Bruce Snider

The Blue Whale Has The Largest Heart Of Any Living Creature

Big as a car, it weighs nearly a ton.
A human child could stand head high
inside the chambers, crawling through
the valves. The child could burrow
to stare up at the heart’s ceiling, the curve
of ventricle, architecture of artery
and vein. If the child paused, he might
smell the ocean, hear waves crash
and feel like Jonah in prayer or a boy
talking to shadows in Plato’s cave.
Awake to the animal breathing, the lungs’
vast bellow, the thundering ribs
and spine, he could touch his hand
to the walls, the same walls that beat
only six times a minute—slowing further
when the whale surfaces, to five, then four.
A blue whale’s heart is a wet muscle
that can hold a child, who, when kneeling
in the flesh might move the way
he’d move through the attic of his boyhood
home, turning to touch the blood-flush
as if touching a hearth where the fire
wavers. He might see a nest of veins
and imagine the tree branches outside
his bedroom window alive with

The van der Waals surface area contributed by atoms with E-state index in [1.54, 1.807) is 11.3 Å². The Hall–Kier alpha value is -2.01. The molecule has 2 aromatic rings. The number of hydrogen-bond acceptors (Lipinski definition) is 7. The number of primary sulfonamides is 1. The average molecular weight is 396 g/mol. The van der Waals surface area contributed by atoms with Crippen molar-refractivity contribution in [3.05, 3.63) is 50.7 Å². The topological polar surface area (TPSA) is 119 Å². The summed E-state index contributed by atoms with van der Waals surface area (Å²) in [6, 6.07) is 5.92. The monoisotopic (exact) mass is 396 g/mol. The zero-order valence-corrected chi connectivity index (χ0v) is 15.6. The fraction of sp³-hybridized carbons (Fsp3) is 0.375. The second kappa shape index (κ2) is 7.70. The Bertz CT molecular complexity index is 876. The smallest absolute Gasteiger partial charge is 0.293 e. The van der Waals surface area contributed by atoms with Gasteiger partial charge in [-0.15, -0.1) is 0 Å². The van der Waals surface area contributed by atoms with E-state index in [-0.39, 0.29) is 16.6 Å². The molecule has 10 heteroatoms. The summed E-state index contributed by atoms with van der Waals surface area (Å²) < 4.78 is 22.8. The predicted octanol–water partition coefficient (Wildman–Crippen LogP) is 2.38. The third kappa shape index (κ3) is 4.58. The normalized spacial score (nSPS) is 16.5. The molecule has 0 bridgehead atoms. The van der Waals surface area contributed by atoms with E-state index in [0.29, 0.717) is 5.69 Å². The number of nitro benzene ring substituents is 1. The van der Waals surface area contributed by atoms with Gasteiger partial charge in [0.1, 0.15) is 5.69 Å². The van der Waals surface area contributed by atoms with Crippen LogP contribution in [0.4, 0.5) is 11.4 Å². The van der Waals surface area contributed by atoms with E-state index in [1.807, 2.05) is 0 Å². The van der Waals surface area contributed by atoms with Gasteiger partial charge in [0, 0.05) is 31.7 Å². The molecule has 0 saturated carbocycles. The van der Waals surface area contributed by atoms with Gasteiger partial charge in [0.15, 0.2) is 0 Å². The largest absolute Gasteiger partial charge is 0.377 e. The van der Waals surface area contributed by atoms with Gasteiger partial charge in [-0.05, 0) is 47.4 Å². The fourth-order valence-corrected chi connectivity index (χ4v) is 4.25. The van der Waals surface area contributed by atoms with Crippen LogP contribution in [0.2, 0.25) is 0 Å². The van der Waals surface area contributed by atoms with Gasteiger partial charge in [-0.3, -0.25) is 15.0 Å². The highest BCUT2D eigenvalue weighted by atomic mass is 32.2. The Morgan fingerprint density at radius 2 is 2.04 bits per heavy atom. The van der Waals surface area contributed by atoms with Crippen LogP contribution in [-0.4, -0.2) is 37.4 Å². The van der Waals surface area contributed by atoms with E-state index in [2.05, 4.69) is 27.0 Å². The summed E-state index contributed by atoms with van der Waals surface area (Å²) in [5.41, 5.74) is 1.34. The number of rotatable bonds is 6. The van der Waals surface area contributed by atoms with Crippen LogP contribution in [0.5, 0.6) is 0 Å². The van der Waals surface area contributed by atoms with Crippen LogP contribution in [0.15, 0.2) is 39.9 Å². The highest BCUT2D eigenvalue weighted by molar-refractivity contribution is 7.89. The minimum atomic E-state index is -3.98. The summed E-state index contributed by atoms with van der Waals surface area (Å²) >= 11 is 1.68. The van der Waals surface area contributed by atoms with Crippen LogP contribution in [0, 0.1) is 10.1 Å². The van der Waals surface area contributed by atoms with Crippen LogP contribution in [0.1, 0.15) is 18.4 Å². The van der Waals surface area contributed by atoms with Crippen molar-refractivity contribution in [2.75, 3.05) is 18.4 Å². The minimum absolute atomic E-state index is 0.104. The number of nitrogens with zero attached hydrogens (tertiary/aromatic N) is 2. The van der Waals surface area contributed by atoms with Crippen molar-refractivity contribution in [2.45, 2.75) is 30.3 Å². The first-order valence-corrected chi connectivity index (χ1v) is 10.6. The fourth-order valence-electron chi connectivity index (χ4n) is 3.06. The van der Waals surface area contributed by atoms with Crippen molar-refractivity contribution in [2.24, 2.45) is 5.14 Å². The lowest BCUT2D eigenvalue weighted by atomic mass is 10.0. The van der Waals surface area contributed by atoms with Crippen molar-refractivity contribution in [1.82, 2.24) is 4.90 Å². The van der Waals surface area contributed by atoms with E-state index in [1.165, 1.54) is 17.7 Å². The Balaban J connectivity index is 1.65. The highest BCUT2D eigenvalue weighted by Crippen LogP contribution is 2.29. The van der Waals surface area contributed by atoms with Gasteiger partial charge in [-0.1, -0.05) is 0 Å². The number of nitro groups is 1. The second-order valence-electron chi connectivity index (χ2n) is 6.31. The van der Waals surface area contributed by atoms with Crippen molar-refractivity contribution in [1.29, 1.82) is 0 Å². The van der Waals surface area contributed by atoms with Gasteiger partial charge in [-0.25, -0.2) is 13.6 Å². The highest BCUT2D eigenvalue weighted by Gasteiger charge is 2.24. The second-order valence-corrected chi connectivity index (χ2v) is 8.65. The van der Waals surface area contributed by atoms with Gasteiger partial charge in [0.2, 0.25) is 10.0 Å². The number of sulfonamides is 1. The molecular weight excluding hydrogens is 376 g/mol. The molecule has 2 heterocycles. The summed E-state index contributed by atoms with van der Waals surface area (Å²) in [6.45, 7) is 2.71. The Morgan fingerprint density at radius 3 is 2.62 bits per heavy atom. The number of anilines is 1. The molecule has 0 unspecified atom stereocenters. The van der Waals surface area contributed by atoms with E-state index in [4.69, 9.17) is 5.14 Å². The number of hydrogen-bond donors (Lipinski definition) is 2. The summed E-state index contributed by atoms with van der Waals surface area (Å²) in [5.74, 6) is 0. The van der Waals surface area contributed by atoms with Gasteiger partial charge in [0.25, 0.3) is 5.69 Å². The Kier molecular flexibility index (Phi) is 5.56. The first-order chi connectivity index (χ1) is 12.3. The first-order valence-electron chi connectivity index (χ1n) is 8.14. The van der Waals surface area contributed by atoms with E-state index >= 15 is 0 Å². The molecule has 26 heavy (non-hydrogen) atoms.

squirrels and wild birds, or see leaves
tangled in his mother’s hair, the star charts
of an ancient people he’d never know.
If a boy stood in a blue whale’s heart,
he could make a silence of its beating, a roof
of its speed, a floor of its gentle nature.
He could feel the depths and move
in a darkness few men see, the beast
heaving around him, all shuddering
breath, bone and muscle, even when
it was dying, beached, twitching
on the sand. And the child could go
on living in the massive heart to wake
each day to flies, the creature’s rot,
having made a home of its vanishing.
He could carve his name into the walls
and call it his own, and walk the floors
and kneel before he slept, bending
as men do to ask forgiveness, blessing
the sick, the poor, the hungry, blessing
his mother and father, praying each
night to the one silence, which is God.

Bruce Snider is the author of the poetry collections, Paradise, Indiana, winner of the Lena-Miles Wever Todd Poetry Prize, and The Year We Studied Women, winner of the Felix Pollak Prize in Poetry. His poems have appeared in American Poetry ReviewKenyon Review, Ploughshares, Poetry, Threepenny Review, and Best American Poetry 2012. A former Wallace Stegner fellow and Jones Lecturer at Stanford University, he’s currently an assistant professor at the University of San Francisco.